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An Insight into About Time at Maddox Arts, London

Six practices, wildly diverse in culture, generation and medium, are united in their subject: our varying perceptions and measurements of time in the exhibition About Time, currently showing at Maddox Arts until 31 May.

About Time is, as curator Laura Culpan explains, a collaboration between gallery director Mario Palencia and herself; featuring British artists Troika, United Visual Artists and Royal Academician Paul Huxley (RA), US-based Bill Viola and South American Glenda León and Miler Lagos, the show combines Palencia’s favour for Latin American art with Culpan’s European links.

The resulting composition is a stream of lively contrasts, organised around a central piece by Cuban artist Glenda León: Wasted Time, a poetic ready-made meets sculpture. This is the decompression point of the show – the moment at which you are invited to slow your pace and consider.

Culpan began the curatorial process with this piece, explaining that “when a work speaks to you so profoundly from a still on the internet, before seeing the actual work in itself, that’s something quite remarkable,” and notes that it became the point of inspiration for the theme of the show. An antiquated hourglass, wedged into a mound of dusty sand that precariously balances atop a white plinth, the piece points at lost time – as if each turn of the glass has let some sand, some time, slip out and away.

Whilst Leon’s artwork is perhaps a pessimistic and fearful anticipation of time running out, her contemporary Miler Lagos instead considers the marks left by passed time: two tight collages of The Times newspaper emulate the growth rings of a tree, and act as drawings of his third piece – a sculptural stack of papers coiled into a forlorn looking tree stump.

Of course there is a play upon production (wood, paper, wood) and the construction process of the work is undoubtedly lengthy, yet in curling papers depicting recent news and financial stats into organic forms, the prevailing message is the differing significance of time depending upon individual and situation.

Another discussion is that of analogue versus digital, with Paul Huxley’s iconic 1970s painting, Metronome, Troika’s dice ‘drawings’, and United Visual Artist’s installation, Always /Never, which uses mathematic formulae and LED lights to emulate the sine wave naturally created by the sun over the course of a year.

A wall-mounted panel of triangular white metal frames, lit in a constantly changing myriad of pale violet, amber and dusky blue tones, UVA’s piece is a radiating, seductive glow which draws you into the back corner of Maddox Arts. Imitating nature through geometry and complex algorithms, Always/Never “examines the passing of time through the colour of daylight” and reminds of cold marble sundials, dramatic shadows cast by Egyptian pyramids, and even the overhead views of snow-topped mountains that can sometimes be glimpsed through aeroplane windows.

UVA’s seven-strong group was formed in 2003 by Matthew Clark, Chris Bird and Ash Nehru, and exhibiting at Maddox Arts, Barbican and at Eastbourne’s Towner Museum from 18 April, they are a prime example of a successful collective – perhaps due to their working methods which, as they explain below, are “fairly unique.”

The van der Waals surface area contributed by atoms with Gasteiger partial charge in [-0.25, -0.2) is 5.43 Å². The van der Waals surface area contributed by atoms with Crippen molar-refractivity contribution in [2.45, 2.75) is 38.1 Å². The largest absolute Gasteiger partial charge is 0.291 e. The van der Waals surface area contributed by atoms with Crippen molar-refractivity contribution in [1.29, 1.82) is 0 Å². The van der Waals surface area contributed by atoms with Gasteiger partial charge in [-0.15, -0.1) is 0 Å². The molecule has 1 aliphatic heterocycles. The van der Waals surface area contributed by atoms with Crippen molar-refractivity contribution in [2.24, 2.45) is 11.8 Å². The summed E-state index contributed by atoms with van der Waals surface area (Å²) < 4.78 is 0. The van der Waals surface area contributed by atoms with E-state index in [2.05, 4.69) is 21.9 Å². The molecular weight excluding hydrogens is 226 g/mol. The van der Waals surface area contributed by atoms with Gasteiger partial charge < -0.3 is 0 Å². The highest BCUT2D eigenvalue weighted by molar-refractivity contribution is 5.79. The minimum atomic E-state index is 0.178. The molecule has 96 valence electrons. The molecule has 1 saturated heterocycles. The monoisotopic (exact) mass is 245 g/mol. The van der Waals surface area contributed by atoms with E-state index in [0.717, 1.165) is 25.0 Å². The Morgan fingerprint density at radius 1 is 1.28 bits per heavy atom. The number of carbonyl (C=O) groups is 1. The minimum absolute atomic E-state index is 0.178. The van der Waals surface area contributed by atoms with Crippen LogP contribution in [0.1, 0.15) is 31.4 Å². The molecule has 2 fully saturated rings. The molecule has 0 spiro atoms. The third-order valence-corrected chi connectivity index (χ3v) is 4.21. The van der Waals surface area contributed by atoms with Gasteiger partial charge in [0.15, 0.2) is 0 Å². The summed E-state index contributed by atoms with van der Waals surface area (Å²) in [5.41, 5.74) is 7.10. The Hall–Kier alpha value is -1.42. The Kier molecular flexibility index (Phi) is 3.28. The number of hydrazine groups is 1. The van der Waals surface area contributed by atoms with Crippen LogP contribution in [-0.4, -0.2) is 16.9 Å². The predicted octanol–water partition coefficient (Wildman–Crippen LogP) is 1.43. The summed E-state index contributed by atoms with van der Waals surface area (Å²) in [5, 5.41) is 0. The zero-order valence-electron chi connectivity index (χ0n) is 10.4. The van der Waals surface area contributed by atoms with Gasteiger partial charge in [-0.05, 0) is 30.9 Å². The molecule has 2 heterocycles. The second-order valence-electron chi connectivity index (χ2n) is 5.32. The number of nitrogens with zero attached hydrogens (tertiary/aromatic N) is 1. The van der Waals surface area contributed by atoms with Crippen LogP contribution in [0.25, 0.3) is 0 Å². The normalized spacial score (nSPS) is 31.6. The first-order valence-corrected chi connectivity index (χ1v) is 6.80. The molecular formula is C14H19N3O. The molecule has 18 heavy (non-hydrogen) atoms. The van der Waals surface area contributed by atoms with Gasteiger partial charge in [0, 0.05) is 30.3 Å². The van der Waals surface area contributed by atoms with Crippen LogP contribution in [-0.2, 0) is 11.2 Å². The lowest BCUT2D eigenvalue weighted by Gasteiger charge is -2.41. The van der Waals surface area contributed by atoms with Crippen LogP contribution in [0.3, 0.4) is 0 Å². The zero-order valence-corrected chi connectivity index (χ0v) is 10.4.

A: UVA is a fairly extensive team; is each piece entirely collaborative? How do you tackle issues of ownership?
UVA: Every member of UVA is actively involved in the creation process, and each has a different background and an individual skill set. The complexity and scale of some of our projects means that we may all be involved, or sometimes there may just be two or three people working on a project. Either way the process is generally iterative. Our three founders decided from the beginning that UVA would have group authorship of our work. It’s a bit of a utopian vision but it seems to work.

A: Your work often concerns natural light rhythms, time and technology, why this fascination?
UVA: We’re interested in creating systems that allow us to synthesise phenomena seen in nature, often observed through the lens of science. Technology offers us the ability to create these systems and in turn explore the tension between synthetic and natural behaviour. Our fascination lies with the moment the barrier between what can be described as artificial and what is considered natural becomes less defined.

A: Always/Never has previously been exhibited in a group show about light; what do you think is the effect of re-framing it as a piece about time?
UVA: Always/Never is a work which examines the passing of time through the medium of light, so you could say the work is relevant in both scenarios. Time however, has a far more poetic connotation. Even though our medium is the colour of daylight, the piece itself is about your perception of time.

A: How do you think Always/Never converses with the rest of the show, and can you highlight and works which you think it reacts to most significantly?
UVA: With this show Laura Culpan has curated a diverse mix of mediums, and established and emerging art practices like ourselves, and this was one of the reasons we wanted to be involved. It’s great to see the different approaches come together and create something larger than the sum of its parts.

About Time, until 31 May, Maddox Arts, 52 Brook’s Mews, London W1K 4ED. For more information visit www.maddoxarts.com.

Words; Chloe Hodge

Credits
1. Image courtesy of United Visual Artist and Maddox Arts.

 

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